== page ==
Boozers barred for freshers’ well-fayre


No crossing this line

Pubs and clubs such as Quayside and The Cell promoted themselves just off university land closely watched by security. PR staff for the banned businesses in the city donned animal costumes as they protested the ban, but could do no more than hand out their flyers and promotions to students. The Freshers’ Fayre once again came to the Engine Shed, with free toilet paper, pizza vouchers and key rings for all of Lincoln University’s newest students.

The Freshers’ Fayre’ gives students the opportunity to learn about their local community, sign up for various societies and get some freebies whilst they are there. However, it would appear that some local businesses were being excluded from the mass frenzy that takes place inside the Engine Shed each year. All establishments that sell alcohol, who are rivals to the Engine Shed’s nightclub and Tower Bars, are barred from the event.

This is to the extent that security guards were employed to watch the perimeter of the Engine shed, so that ‘outsiders’ did not ‘cross the line’. Students are going to stray anyway from the confines of the Students Union bars and events, so the off campus establishments should understand that they will be part of the students lifestyle. Yet by creating the divide, the university and the Engine Shed have simply caused more hassle for themselves. It wasn’t only pubs and clubs that were turned away from the Fayre, with local businesses struggling to pay the entrance fee for the event.

In the past, small local businesses have been pushed aside when it comes to organising the Freshers’ Fayre, with the possibility of what’s important being forgotten; the students. Small local businesses can provide a great deal to new students, fulfilling individual needs and personalised orders that large establishments would ignore. The Engine Shed and Students union have defended their actions, with a statement from Dan Windross, the Communications Officer for the University of Lincoln’s Students’ Union.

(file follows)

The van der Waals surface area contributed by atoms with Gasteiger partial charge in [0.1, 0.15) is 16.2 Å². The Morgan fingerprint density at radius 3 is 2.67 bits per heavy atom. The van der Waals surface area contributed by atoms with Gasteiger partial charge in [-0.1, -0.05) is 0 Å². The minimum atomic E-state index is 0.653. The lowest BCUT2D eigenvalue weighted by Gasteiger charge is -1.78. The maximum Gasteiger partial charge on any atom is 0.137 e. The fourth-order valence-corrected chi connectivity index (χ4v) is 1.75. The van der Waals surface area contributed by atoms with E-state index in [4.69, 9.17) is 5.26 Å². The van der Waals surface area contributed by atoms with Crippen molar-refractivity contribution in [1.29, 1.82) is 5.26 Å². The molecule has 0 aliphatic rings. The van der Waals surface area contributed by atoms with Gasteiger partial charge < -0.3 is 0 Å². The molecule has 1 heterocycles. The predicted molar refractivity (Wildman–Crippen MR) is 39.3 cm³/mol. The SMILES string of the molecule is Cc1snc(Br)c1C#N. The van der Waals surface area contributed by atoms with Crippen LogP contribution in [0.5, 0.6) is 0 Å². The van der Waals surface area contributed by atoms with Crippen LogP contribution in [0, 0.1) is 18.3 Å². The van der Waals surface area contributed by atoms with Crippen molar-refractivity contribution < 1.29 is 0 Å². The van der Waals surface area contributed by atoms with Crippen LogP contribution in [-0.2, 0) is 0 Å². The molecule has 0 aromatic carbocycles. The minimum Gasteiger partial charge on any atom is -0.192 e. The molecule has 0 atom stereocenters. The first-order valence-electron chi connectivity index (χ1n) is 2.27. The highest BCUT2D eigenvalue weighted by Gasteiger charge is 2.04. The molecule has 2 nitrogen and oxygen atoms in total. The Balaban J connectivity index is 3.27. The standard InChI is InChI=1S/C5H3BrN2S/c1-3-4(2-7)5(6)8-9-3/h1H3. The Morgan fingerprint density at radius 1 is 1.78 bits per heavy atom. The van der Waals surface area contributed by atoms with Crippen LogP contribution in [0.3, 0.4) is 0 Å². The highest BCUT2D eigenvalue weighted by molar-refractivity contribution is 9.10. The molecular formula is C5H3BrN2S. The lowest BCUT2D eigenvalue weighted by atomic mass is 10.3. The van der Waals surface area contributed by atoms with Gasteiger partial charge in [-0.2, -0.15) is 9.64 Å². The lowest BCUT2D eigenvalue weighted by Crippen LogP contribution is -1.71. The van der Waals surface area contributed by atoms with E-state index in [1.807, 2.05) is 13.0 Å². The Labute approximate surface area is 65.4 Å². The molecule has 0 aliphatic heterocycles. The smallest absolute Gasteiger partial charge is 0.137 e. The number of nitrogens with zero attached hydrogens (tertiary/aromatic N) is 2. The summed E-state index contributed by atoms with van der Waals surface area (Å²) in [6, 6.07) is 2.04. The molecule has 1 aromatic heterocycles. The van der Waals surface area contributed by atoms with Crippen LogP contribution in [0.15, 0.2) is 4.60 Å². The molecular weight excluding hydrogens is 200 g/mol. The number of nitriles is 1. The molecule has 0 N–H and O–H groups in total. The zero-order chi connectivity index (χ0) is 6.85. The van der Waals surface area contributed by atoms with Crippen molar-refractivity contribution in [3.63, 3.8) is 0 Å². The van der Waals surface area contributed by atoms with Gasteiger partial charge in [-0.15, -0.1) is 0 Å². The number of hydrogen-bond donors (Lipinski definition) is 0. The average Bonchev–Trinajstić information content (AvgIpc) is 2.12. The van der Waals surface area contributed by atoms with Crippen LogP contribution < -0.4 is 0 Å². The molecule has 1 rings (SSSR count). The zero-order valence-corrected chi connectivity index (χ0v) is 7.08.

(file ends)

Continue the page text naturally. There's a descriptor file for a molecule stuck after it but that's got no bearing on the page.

Freshers' Fayre in the Engine Shed

In the statement made through the University’s press office, he revealed that they “chose not to allow bars, clubs and pubs into this year’s Freshers’ Fayre because we felt their presence would have contradicted some of the important welfare messages we were trying to promote.” He added that the SU is “keen to encourage safe and responsible drinking as a supporter of the Best Bar None awards scheme”. Whether the response will appease the baying crowds not associated with the university, it remains to be seen.

However, it must be recognised that this years Freshers’ Fayre, according to Dan Windross, was one of the most successful; “Feedback we have received so far from students suggests this year’s event is one of the best Freshers’ Fayres we have ever staged. About 4,500 students visited during the course of the day and all 57 stalls were full. We strongly believe that had we allowed bars, clubs and pubs to attend the event, the whole focus of the Freshers’ Fayre would have been altered.”

Nevertheless, not all of those who couldn’t attend the official Fresher’s Fayre reacted with protests and costumes. Whilst some where planning practical jokes and publicity stunts, others, such as Martin Czimmerl of ‘Kodak Express’, were planning something quite different; The Alternative Freshers’ Fayre. The Alternative Freshers’ Fayre took place on Wednesday 17 September, took one week to organise and cost approximately £75 including flyers. Whilst it only had limited success, the organisers are confident that with more planning and more investment, next year’s event will be much improved.


Alternative Freshers' Fayre

Open for small businesses who can not afford the £500-£700 fee to be involved in the official Freshers’ Fayre, the new alternative gives students the chance to meet the smaller businesses of Lincoln, rather than the large chains which dominate the original fayre. ‘Talking Heads’, a leading Lincolnshire based Hair salon, were involved with the Alternative Fayre, after negotiations broke down over the official fayres entrance fee, despite the Salon providing the University with ‘pro-bono’ services in the past.

However, Manager Keith Reebe was not despondent about the University, even going on to say he would gladly work with the University again. Mr Czimmerl, of Kodak Express and central organiser of the event, was pleased with the student’s reaction to the Alternative Freshers’ Fayre and plans to improve the event next year, with more involvement, investment and interest. He was also keen not to criticise the university or the Engine Shed, however, saying the event had been well organised and that he felt there was room for both fresher’s fayres; the official and the alternative.

By Cal Purdon

3 Responses to Boozers barred for freshers’ well-fayre

  1. James Johnson says:

    Just to make it clear, people who flyer and stand outside the university grounds are no PR people – far from it.

    It’s one form of promotion, not PR.

    Just to clear that up.

    Definitions of public relations [can be found] on the Web.

    I don’t see flyering down, do you?

  2. Dave Lee says:

    But surely, James, promotion is part of PR, is it not?

    Bar owners promoting their nights out and aiming to get people inside… it’s all about improving their relationship with the public. Ergo sum, it’s PR.

  3. James Johnson says:

    I would say is Advertising, not PR. PR is a lot more creative than advertising. However, they do have mixed areas.

    [EDIT: James, please check our Policy page on comment moderation. More than two hyperlinks in a comment are considered spam.]